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Bézier Games Offers Silver Amulets, Bullets and More to Ward Off Werewolves

W. Eric Martin
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In how many game designs can Ted Alspach place werewolves? The answer, apparently, is all of them.

Alspach's Bézier Games has announced a new line of games that could be dubbed the "Silver line", with Silver debuting at Gen Con 2019 in August (ahead of a September 2019 retail release) and Silver Bullet arriving at SPIEL '19 in October. Each game is for 2-4 players, and the heart of the games is based on Mandy Henning and Melissa Limes' card game CABO, with Bézier not coincidentally having released a revised edition of this game in April 2019.

CABO is based on the public card game Golf, with players trying to have the lowest score at the end of a round. Most cards have only a numerical value, but a few of them have special powers, such as allowing the player who draws it to peek at cards and swap cards with an opponent to eliminate their high-valued cards. Silver and Silver Bullet build on this engine by having fourteen special-powered cards in each game. Oh, and werewolves, as explained below:

Quote:
Your village has been overrun by savage werewolves, which are represented by the number on each of the cards that make up your village. To get rid of these fanged fiends faster than the neighboring villages, use your residents' special abilities and your powerful secret weapon: a silver artifact awarded to the village's protector.

Call for a vote when you think you have the fewest werewolves, but be careful; everyone else gets one more turn to save their own village first...

Silver is a fast and engaging traditional card game with a werewolf twist! Everyone starts the game with five face-down cards, with everyone being able to see two cards of their choice. Cards are numbered 0-13, with the number showing how many werewolves the character on that card attracts, and each character (number) has a different special power.

On a turn, you draw the top card of the deck or discard pile, then either discard it to use the power of the card (but only if it came from the deck), discard it without using the power (ditto), or replace one or more of your face-down cards with this card; you can replace multiple cards only if they bear the same number, and you must reveal the cards to prove this, being penalized if you're wrong.

Silver can be played as a standalone game or combined with Silver Bullet or other Silver decks. Each version of the game has different card abilities.

I've played Silver three times, once at PAX Unplugged and twice more on an advanced review copy from Bézier. The game is reminiscent of CABO, as you might expect, but thanks to the special powers, the variety of gameplay each round is wider since more things happen beyond people just hoping to snag a 0 quickly.

In more detail, Silver is akin to CABO in that you're trying to have the lowest total on your face-down cards each round. Some choices are easy; if you draw a 1, you're going to keep it and throw away one of your other cards, placing the 1 face down so that only you know what it is. Ideally you discarded a high-value card, but you know only two of them at the start of the game, so sometimes you just gamble on throwing away something unknown.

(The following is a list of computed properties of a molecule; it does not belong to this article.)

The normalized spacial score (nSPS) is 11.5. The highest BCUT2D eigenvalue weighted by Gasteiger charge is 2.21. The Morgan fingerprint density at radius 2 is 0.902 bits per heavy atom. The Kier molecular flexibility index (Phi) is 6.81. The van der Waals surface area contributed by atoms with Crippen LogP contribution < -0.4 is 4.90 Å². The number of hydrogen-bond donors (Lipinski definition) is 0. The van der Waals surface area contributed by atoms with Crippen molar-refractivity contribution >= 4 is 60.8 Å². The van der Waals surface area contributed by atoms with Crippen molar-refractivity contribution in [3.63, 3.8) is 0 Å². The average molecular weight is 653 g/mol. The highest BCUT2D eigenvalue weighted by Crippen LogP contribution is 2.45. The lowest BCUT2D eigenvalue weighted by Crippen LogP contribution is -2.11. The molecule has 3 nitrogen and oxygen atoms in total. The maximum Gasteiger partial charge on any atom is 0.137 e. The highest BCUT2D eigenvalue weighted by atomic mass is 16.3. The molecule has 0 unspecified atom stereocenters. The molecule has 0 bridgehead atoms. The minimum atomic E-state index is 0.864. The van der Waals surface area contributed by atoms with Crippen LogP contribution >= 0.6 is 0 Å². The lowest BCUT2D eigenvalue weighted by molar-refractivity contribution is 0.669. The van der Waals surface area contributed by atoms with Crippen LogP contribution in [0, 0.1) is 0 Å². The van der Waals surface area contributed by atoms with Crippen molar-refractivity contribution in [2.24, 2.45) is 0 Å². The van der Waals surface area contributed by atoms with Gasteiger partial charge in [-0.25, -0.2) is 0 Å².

Once a card is discarded, it stays face up for the rest of the round, even though it might be brought back into play, say by using the power of the witch. Some cards have a power only while they're face up in someone's village, perhaps allowing you to draw multiple cards, keeping the one you want and returning the rest, thereby giving you information about what others take. Another face-up power creates multiple discard piles (sort of), which gives players better choices and accelerates the pace of the game. The bodyguard (3) can be used to protect another card, keeping an opponent from swiping it or forcing you to discard it.

As in CABO, when you place a card into your village, you replace one or more cards already present there as long as they have the same number. The doppelgänger in Silver can match any other card, so you want to use it wisely to get rid of something high-valued, but it's worth 13 points on its own and points are bad, so don't wait too long.




As soon as someone thinks they have the lowest sum, they can call for the end of the round. Each other player gets one more turn, which means they get one final chance to lower their sum or mess with you, then everyone reveals their sum. If you called for the round to end and were correct, you score no points and receive a special token — a silver amulet in one game, a silver bullet in another — that grants you a special power in the next round; if you called and failed to have the lowest sum, then you score the sum of your cards plus ten penalty points. Each other player scores the sum of their cards, and whoever has the lowest total sum after four rounds wins.

To integrate Silver with Silver Bullet — or one of the other Silver games that will inevitably follow — you use all the cards of a number from the same set, and you create a deck with numbers 0-13, with two copies of 0 and 13 and four copies of everything else. Thus, you could simply swap the 6s from Silver with the 6s from Silver Bullet, or you could do something more complex, such as having even numbers from one set and odd numbers from another, or you could have players draft the cards they want to use.


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